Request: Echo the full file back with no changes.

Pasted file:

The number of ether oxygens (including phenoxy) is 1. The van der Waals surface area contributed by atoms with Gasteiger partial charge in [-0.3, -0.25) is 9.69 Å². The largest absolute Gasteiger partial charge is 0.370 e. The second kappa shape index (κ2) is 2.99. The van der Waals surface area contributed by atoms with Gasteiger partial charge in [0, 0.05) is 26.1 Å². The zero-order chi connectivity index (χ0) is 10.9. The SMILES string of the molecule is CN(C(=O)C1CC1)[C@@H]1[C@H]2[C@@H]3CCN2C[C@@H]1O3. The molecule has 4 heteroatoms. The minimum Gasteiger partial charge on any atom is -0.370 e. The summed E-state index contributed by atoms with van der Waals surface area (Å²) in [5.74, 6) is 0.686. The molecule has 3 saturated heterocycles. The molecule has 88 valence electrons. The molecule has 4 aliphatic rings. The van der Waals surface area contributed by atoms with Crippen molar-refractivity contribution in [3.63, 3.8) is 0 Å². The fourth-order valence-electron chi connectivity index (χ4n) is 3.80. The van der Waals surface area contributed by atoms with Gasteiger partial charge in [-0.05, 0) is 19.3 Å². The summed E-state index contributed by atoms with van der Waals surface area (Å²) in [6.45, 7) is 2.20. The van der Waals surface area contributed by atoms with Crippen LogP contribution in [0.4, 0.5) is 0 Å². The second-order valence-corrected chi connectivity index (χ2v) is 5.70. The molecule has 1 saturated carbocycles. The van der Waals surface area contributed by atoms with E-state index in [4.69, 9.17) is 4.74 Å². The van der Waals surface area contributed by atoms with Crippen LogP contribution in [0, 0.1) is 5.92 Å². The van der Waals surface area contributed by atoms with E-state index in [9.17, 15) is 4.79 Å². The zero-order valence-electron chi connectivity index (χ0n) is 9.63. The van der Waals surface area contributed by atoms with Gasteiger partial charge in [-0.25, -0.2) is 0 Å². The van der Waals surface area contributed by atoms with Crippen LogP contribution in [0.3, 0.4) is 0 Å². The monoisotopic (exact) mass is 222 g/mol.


The number of ether oxygens (including phenoxy) is 1. The van der Waals surface area contributed by atoms with Gasteiger partial charge in [-0.3, -0.25) is 9.69 Å². The largest absolute Gasteiger partial charge is 0.370 e. The second kappa shape index (κ2) is 2.99. The van der Waals surface area contributed by atoms with Gasteiger partial charge in [0, 0.05) is 26.1 Å². The zero-order chi connectivity index (χ0) is 10.9. The SMILES string of the molecule is CN(C(=O)C1CC1)[C@@H]1[C@H]2[C@@H]3CCN2C[C@@H]1O3. The molecule has 4 heteroatoms. The minimum Gasteiger partial charge on any atom is -0.370 e. The summed E-state index contributed by atoms with van der Waals surface area (Å²) in [5.74, 6) is 0.686. The molecule has 3 saturated heterocycles. The molecule has 88 valence electrons. The molecule has 4 aliphatic rings. The van der Waals surface area contributed by atoms with Crippen molar-refractivity contribution in [3.63, 3.8) is 0 Å². The fourth-order valence-electron chi connectivity index (χ4n) is 3.80. The van der Waals surface area contributed by atoms with Gasteiger partial charge in [-0.05, 0) is 19.3 Å². The summed E-state index contributed by atoms with van der Waals surface area (Å²) in [6.45, 7) is 2.20. The van der Waals surface area contributed by atoms with Crippen LogP contribution in [0.4, 0.5) is 0 Å². The second-order valence-corrected chi connectivity index (χ2v) is 5.70. The molecule has 1 saturated carbocycles. The van der Waals surface area contributed by atoms with E-state index in [4.69, 9.17) is 4.74 Å². The van der Waals surface area contributed by atoms with Crippen LogP contribution in [0, 0.1) is 5.92 Å². The van der Waals surface area contributed by atoms with E-state index in [9.17, 15) is 4.79 Å². The zero-order valence-electron chi connectivity index (χ0n) is 9.63. The van der Waals surface area contributed by atoms with Gasteiger partial charge in [-0.25, -0.2) is 0 Å². The van der Waals surface area contributed by atoms with Crippen LogP contribution in [0.3, 0.4) is 0 Å². The monoisotopic (exact) mass is 222 g/mol.